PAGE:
Not long ago, I spent almost as much time in agony over how to change my Relationship Status on Facebook as I did over the actual “We’re on a break” conversation that led to it. I couldn’t just leave that defining tag alone: it tormented me when I saw it in the mornings after logging in. I blamed Mark Zuckerberg, the founder and CEO of Facebook, for not having the forethought to create a Relationship Status alternative that suited my needs. (How come “I Don’t Know and I’m a Mess” isn’t an option?) “Single” was too finite for what we were now. “It’s Complicated” sounded ruthlessly unaffected. And “In a Relationship” made me feel terrible, like I was lying to myself.
I sat in my puddle of sad, imagining how each person in my network of real friends, faux friends, and legitimate frenemies would check their daily News Feeds and find a tiny picture of a broken heart, with the words “Sharon is no longer in a relationship” and then — dagger! — the nausea-inducing “Sharon is single.” It added a whole other level of complication and hurt to something that already felt like the worst thing in the world. After several hours-long nail-biting sessions at my laptop, I set my privacy level to “high” and took down my Relationship Status altogether. There was immediate relief, followed by a paralyzing fear that someone I hadn’t spoken with since high school would message me, boldly inquiring what prompted my sudden take-back of information.
Nobody did. Still, over the past few months, that dulled sense of social-networking-related panic has bled out and manifested itself offline in countless ways, both in my own life and in what I’ve observed in others. I’ve found myself discussing things I’ve discovered about people on Facebook the way the characters of TV’s Gossip Girl talk about the anonymous webmistress, whose rumor-spreading site chronicles the details of their social lives.
Facebook, like that show’s own gossip vortex, is an insidious, addictive force. To an extent, that’s always been the case. It’s just that now, it’s worse than ever before. Since it was created in 2004 by Harvard drop-out Zuckerberg, Facebook has played second-fiddle to MySpace, its elder by five years. This past May, that changed: Facebook drew 125 million unique visitors, versus MySpace’s 115 million. In 2007, it grew by 162 percent, compared with MySpace’s paltry 5 percent. Everyone from your emo little sister to your straight-laced boss has crafted profiles and mass-added hundreds of friends on the site, even if they never had joined a social-networking site before.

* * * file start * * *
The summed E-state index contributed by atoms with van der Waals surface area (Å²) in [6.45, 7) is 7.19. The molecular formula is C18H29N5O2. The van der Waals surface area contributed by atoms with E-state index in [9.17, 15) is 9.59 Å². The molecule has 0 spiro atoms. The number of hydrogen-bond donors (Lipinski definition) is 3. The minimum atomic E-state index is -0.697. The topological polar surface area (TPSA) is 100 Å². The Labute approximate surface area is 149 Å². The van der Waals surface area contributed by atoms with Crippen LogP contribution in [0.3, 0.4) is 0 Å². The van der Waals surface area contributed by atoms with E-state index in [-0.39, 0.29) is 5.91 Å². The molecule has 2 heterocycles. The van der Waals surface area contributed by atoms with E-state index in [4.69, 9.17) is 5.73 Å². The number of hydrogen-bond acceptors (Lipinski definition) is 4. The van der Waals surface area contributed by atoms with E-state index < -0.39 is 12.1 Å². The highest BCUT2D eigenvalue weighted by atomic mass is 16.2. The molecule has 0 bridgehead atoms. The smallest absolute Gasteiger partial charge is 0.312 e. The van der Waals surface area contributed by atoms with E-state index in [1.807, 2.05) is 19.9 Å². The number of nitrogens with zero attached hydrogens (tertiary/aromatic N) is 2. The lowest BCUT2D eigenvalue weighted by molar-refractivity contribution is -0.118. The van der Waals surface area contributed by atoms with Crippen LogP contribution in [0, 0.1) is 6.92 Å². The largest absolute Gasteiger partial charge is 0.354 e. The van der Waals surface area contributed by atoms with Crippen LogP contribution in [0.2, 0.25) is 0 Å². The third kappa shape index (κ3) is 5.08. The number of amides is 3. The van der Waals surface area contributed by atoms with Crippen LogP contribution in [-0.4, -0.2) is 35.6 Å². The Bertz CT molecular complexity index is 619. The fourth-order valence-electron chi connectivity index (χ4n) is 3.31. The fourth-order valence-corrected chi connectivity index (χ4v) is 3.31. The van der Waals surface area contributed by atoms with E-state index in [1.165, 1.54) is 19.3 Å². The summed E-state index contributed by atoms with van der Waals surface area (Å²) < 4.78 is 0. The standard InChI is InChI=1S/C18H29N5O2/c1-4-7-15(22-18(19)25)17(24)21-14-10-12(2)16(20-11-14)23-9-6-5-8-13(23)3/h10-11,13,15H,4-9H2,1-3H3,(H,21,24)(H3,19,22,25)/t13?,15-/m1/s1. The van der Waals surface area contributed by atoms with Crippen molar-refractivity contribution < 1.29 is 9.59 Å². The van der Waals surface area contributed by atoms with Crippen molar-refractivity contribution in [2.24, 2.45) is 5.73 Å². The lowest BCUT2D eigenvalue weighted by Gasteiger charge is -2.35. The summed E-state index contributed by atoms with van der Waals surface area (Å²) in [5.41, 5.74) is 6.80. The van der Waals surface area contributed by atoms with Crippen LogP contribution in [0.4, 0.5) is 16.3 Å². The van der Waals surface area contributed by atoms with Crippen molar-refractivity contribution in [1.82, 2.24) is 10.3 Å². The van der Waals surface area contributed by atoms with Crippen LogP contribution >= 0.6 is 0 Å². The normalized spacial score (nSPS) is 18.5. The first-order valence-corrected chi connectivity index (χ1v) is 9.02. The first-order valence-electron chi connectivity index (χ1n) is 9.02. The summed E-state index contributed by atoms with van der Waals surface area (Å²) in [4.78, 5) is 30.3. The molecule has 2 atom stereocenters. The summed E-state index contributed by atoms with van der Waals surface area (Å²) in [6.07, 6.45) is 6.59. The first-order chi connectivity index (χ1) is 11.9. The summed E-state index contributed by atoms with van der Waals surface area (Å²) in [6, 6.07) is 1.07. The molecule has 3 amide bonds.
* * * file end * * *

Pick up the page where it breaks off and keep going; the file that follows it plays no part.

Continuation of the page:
So it’s safe to say that Facebook is now an omniscient, all-powerful tool that, in some way, traffics in dirt on nearly everyone you know. Which is part of its appeal — that is, until you’re the one trying to stop some unwelcome personal facts from getting out. No matter how closely you guard your information or meticulously you edit your profile, after all, there’s no accounting for what someone chooses to extract from his or her read-between-the-lines snap-judgment social-networking fervor.
It’s the worst things about high school, neatly packaged and conveniently accessible: you’re worried about who’s more popular than you. You’re obsessed with projecting the right image. You’re judged on a completely superficial basis. You want to make sure you have the right “signifiers”: the right band poster in your locker, the right movie you just saw, the right book sticking out of your bag. Someone’s always waving down at you from their perch on the social food chain. (And the figures are right there for you to see, indisputable empirical evidence that someone is more popular than you.) You feel misunderstood, because no one knows the real you. Which is why hinting at who you are vis-à-vis the things that you like becomes that much more imperative.
Call it an exercise in post-post-modern paranoia, but Facebook and its fellow site MySpace are actively pushing a form of superficial cliquism into adulthood.
Here’s the catch: while you have to go to high school, and put on clothes and be seen and worry about who you’re having lunch with, you don’t have to go to Facebook. You’re voluntarily throwing yourself into a world in which you’re going to feel insecure. So why are you torturing yourself?
Judged by their covers
This past March, The New York Times Book Review (NYTBR) published a Back Page essay entitled “It’s Not You, It’s Your Books,” which discussed how literary deal breakers — say, listing a novel in your Favorite Books section that’s too high-brow, too cult-y, or not high-brow enough — can become serious dating obstacles. Recklessly name-checking the wrong title has caused people to pull the plug on a romantic relationship (or even prevent one from starting). Apparently, the easiest way to nip in the bud a crush harbored by a literary snob, serious reader, or a general lover of books is to list The Da Vinci Code or anything by Ayn Rand. Also, if the last book you added to your iRead application was The Corrections, be prepared: an affinity for Jonathan Franzen has been known both to create strong bonds and to breach immutable rifts.